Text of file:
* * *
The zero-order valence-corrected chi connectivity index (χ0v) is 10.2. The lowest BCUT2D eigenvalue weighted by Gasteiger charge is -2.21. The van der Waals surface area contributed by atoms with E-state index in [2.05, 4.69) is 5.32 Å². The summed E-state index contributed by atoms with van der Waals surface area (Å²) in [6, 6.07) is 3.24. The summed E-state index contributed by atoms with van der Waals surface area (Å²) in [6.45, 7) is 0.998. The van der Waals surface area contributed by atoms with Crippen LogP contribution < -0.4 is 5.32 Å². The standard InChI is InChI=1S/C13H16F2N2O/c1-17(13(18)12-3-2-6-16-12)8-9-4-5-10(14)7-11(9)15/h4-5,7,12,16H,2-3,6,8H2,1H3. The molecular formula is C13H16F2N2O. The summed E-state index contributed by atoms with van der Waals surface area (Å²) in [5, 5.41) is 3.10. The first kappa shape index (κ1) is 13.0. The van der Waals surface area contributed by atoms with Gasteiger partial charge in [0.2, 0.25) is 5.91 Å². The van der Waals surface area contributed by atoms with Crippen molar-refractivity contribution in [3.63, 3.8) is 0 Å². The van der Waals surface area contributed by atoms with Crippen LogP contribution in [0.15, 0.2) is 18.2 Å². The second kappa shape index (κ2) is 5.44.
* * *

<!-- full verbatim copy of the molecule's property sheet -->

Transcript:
The zero-order valence-corrected chi connectivity index (χ0v) is 10.2. The lowest BCUT2D eigenvalue weighted by Gasteiger charge is -2.21. The van der Waals surface area contributed by atoms with E-state index in [2.05, 4.69) is 5.32 Å². The summed E-state index contributed by atoms with van der Waals surface area (Å²) in [6, 6.07) is 3.24. The summed E-state index contributed by atoms with van der Waals surface area (Å²) in [6.45, 7) is 0.998. The van der Waals surface area contributed by atoms with Crippen LogP contribution < -0.4 is 5.32 Å². The standard InChI is InChI=1S/C13H16F2N2O/c1-17(13(18)12-3-2-6-16-12)8-9-4-5-10(14)7-11(9)15/h4-5,7,12,16H,2-3,6,8H2,1H3. The molecular formula is C13H16F2N2O. The summed E-state index contributed by atoms with van der Waals surface area (Å²) in [5, 5.41) is 3.10. The first kappa shape index (κ1) is 13.0. The van der Waals surface area contributed by atoms with Gasteiger partial charge in [0.2, 0.25) is 5.91 Å². The van der Waals surface area contributed by atoms with Crippen molar-refractivity contribution in [3.63, 3.8) is 0 Å². The van der Waals surface area contributed by atoms with Crippen LogP contribution in [0.15, 0.2) is 18.2 Å². The second kappa shape index (κ2) is 5.44.